Prescriptions for Life

How to attain your goals, great and small, and create a life you love.

Don't Worry, Be Happy! The Surprising Benefits of Optimism

Stop your whining! Being optimistic benefits your life and health

Be OptimisticHow do you view the difficult events that show up in your life, or happen in the world around you? I'm open about the fact that I was very depressed during my residency, and even before that, it often seemed that life's events were relentlessly unfair. Yet something has happened to me over the last few years, perhaps as a result of the extraordinarily positive experience of finding my right place in the world. Somehow, I've become an incurable optimist.

Living in Mexico for several years played a big role in this. It's a very spiritual and optimistic place, despite the hardships faced by so many. I constantly heard the phrase: "por algo pasan las cosas" - "everything happens for a reason". Good or bad, it's all good. They see all life events as divinely ordained, no matter how difficult or painful they may appear on the surface.

I recently read an interview (on www.eqtoday.com, unfortunately it no longer seems to be available) with the father of positive psychology, Martin Seligman, which made me feel very happy about having switched teams to join the optimists. When Seligman, a staggeringly prolific researcher, was asked to describe the one piece of information that he'd like every person to know, this is what he said:

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"If you are a pessimist in the sense that when bad things happen you think they are going to last forever and undermine everything you do, then you are about eight times as likely to get depressed, you are less likely to succeed at work, your personal relationships are more likely to break up, and you are likely to have a shorter and more illness-filled life. That's the main discovery I associate with my lifetime."

This would be awful news if there was no way out of being pessimistic, but Seligman himself claims that he's a "born pessimist". Much of his work focuses on learned optimism, and the first thing his optimism programs teach is to recognize the catastrophic things that we say to ourselves when things go wrong.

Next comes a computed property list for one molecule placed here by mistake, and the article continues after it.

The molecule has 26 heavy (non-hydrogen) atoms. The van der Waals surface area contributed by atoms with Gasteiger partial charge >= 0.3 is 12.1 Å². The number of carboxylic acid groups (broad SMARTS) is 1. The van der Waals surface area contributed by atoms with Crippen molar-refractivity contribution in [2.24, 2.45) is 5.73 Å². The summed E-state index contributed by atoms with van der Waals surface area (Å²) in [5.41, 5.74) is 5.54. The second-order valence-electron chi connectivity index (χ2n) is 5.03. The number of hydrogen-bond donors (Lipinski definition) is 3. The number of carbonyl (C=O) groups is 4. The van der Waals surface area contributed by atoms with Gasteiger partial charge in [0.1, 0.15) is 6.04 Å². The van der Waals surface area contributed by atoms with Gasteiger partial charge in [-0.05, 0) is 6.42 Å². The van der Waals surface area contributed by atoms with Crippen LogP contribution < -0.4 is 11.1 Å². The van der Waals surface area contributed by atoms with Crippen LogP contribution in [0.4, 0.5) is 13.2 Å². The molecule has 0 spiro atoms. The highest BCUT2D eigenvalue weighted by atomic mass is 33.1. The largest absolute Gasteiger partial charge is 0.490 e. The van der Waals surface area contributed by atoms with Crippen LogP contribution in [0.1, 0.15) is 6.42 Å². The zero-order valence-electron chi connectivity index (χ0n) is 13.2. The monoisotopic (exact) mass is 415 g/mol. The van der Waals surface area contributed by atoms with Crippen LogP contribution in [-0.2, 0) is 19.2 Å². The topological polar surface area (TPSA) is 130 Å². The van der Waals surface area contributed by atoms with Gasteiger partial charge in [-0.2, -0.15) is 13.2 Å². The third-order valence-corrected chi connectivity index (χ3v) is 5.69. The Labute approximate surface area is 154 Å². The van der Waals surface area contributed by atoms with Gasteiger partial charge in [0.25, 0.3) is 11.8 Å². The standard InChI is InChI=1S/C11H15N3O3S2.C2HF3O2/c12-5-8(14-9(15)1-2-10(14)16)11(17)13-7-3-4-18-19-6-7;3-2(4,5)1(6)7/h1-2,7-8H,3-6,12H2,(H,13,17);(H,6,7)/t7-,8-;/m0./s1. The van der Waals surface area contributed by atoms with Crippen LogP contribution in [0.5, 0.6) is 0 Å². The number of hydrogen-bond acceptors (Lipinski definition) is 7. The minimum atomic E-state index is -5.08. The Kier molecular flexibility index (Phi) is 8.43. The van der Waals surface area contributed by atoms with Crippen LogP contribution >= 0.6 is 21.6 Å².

Pessimists think that they (or their usual bad luck) are responsible for the bad things that happen to them. They think that one bad thing happening means that more are on the way. Optimists, in contrast, see negative events as being external and unrelated to them, isolated negative incidents that have no relationship to other aspects of their lives, or things that might happen in the future. I choose to see negative events as surprise circumstances that always, in retrospect, arrive with a gift hidden inside.

You can decide which attitude to have - who would you rather be?

Today, I thoroughly enjoy living with the attitude that "things will always work out". Whenever something challenging comes along, that's what I say. And if I forget, my Mexican husband reminds me. I may feel sorry for myself for a little while, but eventually I pull up my socks and start to look for the gift in the experience. I do what I need to deal with the situation, but trust that as a rule, things will work out well. And they always do, in some way - if I remember to look for it.

How optimistic are you when you talk to other people about their lives? There's a fine line between optimism and false hope, but based on the research that I've seen, I think we'd do well to encourage everyone around us to be optimistic, too. Especially when people are sick: research has shown that optimistic breast cancer patients have better outcomes than pessimistic patients, and a longitudinal study in Harvard students found that optimists were significantly healthier than pessimists throughout life.

Focus on your strengths, focus on your successes, and focus on all that's good about life. Even if you never have before, you can start right now. We have so much to be optimistic about - regardless of what's going on in the world right now, if you have access to the internet you have a better standard of living than millions of others out there. Be grateful for what you have, and know that all things work together for good, if you choose to see life's events from that perspective. It really is a choice.

 

 

Susan Biali, M.D., researches health and happiness. She is also a professional flamenco dancer and author.

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